Talmud


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Tal·mud

 (täl′mo͝od, tăl′məd)
n. Judaism
The collection of ancient Rabbinic writings consisting of the Mishnah and the Gemara, constituting the basis of religious authority in Orthodox Judaism.

[Mishnaic Hebrew talmûd, learning, instruction, from Hebrew lāmad, to learn; see lmd in Semitic roots.]

Tal·mu′dic (täl-mo͞o′dĭk, -myo͞o′-, tăl-), Tal·mu′di·cal (-dĭ-kəl) adj.
Tal′mud·ist (täl′mo͝o-dĭst, tăl′mə-) n.
American Heritage® Dictionary of the English Language, Fifth Edition. Copyright © 2016 by Houghton Mifflin Harcourt Publishing Company. Published by Houghton Mifflin Harcourt Publishing Company. All rights reserved.

Talmud

(ˈtælmʊd)
n
1. (Judaism) the primary source of Jewish religious law, consisting of the Mishnah and the Gemara
2. (Judaism) either of two recensions of this compilation, the Palestinian Talmud of about 375 ad, or the longer and more important Babylonian Talmud of about 500 ad
[C16: from Hebrew talmūdh, literally: instruction, from lāmadh to learn]
Talˈmudic, Talˈmudical adj
ˈTalmudism n
Collins English Dictionary – Complete and Unabridged, 12th Edition 2014 © HarperCollins Publishers 1991, 1994, 1998, 2000, 2003, 2006, 2007, 2009, 2011, 2014

Tal•mud

(ˈtɑl mʊd, ˈtæl məd)

n.
1. the collection of Jewish law and tradition consisting of the Mishnah and the Gemara.
2. the Gemara.
[1525–35; < Hebrew talmūdh literally, instruction]
Tal•mud′ic, Tal•mud′i•cal, adj.
Tal′mud•ism, n.
Random House Kernerman Webster's College Dictionary, © 2010 K Dictionaries Ltd. Copyright 2005, 1997, 1991 by Random House, Inc. All rights reserved.

Talmud

With the Tenakh, Judaism’s two most sacred collections of writings. This is a collection of legal and ethical writings, history, and folkore.
Dictionary of Unfamiliar Words by Diagram Group Copyright © 2008 by Diagram Visual Information Limited
ThesaurusAntonymsRelated WordsSynonymsLegend:
Noun1.Talmud - the collection of ancient rabbinic writings on Jewish law and tradition (the Mishna and the Gemara) that constitute the basis of religious authority in Orthodox JudaismTalmud - the collection of ancient rabbinic writings on Jewish law and tradition (the Mishna and the Gemara) that constitute the basis of religious authority in Orthodox Judaism
Gemara - the second part of the Talmud consisting primarily of commentary on the Mishna
Mishna, Mishnah - the first part of the Talmud; a collection of early oral interpretations of the scriptures that was compiled about AD 200
Based on WordNet 3.0, Farlex clipart collection. © 2003-2012 Princeton University, Farlex Inc.
Translations
Talmude

Talmud

[ˈtælmʊd] NTalmud m
Collins Spanish Dictionary - Complete and Unabridged 8th Edition 2005 © William Collins Sons & Co. Ltd. 1971, 1988 © HarperCollins Publishers 1992, 1993, 1996, 1997, 2000, 2003, 2005

Talmud

nTalmud m
Collins German Dictionary – Complete and Unabridged 7th Edition 2005. © William Collins Sons & Co. Ltd. 1980 © HarperCollins Publishers 1991, 1997, 1999, 2004, 2005, 2007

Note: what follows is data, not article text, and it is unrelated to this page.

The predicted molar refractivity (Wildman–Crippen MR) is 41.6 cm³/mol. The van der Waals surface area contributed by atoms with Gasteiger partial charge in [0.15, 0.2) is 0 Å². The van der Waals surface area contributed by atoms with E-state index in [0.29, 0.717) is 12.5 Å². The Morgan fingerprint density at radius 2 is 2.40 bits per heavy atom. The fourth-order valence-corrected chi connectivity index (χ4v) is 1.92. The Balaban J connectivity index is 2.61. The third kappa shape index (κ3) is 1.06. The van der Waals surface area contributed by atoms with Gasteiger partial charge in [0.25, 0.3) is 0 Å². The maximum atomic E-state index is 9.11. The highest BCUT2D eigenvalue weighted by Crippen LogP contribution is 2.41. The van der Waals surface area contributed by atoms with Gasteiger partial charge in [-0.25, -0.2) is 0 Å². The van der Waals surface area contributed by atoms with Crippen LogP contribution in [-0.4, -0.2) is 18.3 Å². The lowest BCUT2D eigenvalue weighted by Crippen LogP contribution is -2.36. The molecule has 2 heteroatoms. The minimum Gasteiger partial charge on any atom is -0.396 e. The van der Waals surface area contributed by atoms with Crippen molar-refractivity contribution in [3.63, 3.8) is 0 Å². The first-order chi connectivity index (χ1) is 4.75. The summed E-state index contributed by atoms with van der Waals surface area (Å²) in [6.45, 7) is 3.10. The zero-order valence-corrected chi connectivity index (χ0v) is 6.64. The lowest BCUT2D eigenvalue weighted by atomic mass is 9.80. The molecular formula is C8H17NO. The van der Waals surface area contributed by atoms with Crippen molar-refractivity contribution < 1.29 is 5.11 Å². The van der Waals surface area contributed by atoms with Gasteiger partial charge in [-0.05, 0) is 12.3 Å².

Talmud

[ˈtælmʊd] nTalmud m
Collins Italian Dictionary 1st Edition © HarperCollins Publishers 1995
References in classic literature ?
I HAD rather believe all the fables in the Legend, and the Talmud, and the Alcoran, than that this universal frame is without a mind.
``I swear by the Talmud,'' said the Jew, ``that your valour has been misled in that matter.
While other writers could have been chosen (Philip Roth, Cynthia Ozick), and indeed, some writers would not suit the argument being proposed, the writers chosen for inclusion in this book all do contribute meaningfully to creating what the author calls an "American Talmud," and represent a diverse sample of Jewish American fiction writing, which has as its aim to "turn passivity into action and imagination," the selfsame goal of the "Torah-true Jew" (21).
Set in 1068, Rashi's Daughters: A Novel of Life, Love and Talmud in Medieval France is a novel about a winemaker and Talmud scholar, who undertakes an action that would be viewed negatively by the community if it became known--he dares to teach the Talmud to his three daughters.
Her father sent her to study Talmud where she was the lone female amongst the male students.
Literary critic Adam Kirsch is reading a page of Talmud a day, along with Jews around the world.
The first big Talmud burning was in Paris, there in the plaza of the Notre Dame Cathedral."
Printing the Talmud: Complete Editions, Tractates, and Other Works and the Associated Presses from the Mid-17th Century Through the 18th Century
In addition, Waxman writes, "It should be emphasized that this does not mean that the amount and level of Talmud learning in the United States is the same as it was in eastern Europe, where a much higher percentage devoted several hours daily to Talmud study" (96 n.
Joseph Skibell shifts his incisive gaze from fiction to the Talmud in Six Memos from the Last Millennium, a learned, interdisciplinary dance through Judaism's theological legal canon.
Some of these discrepancies between Ezekiel and the Torah are discussed in the Talmud (TB Menahot 45a), which resolves them by offering exegetical reinterpretations of three of the passages in Ezekiel.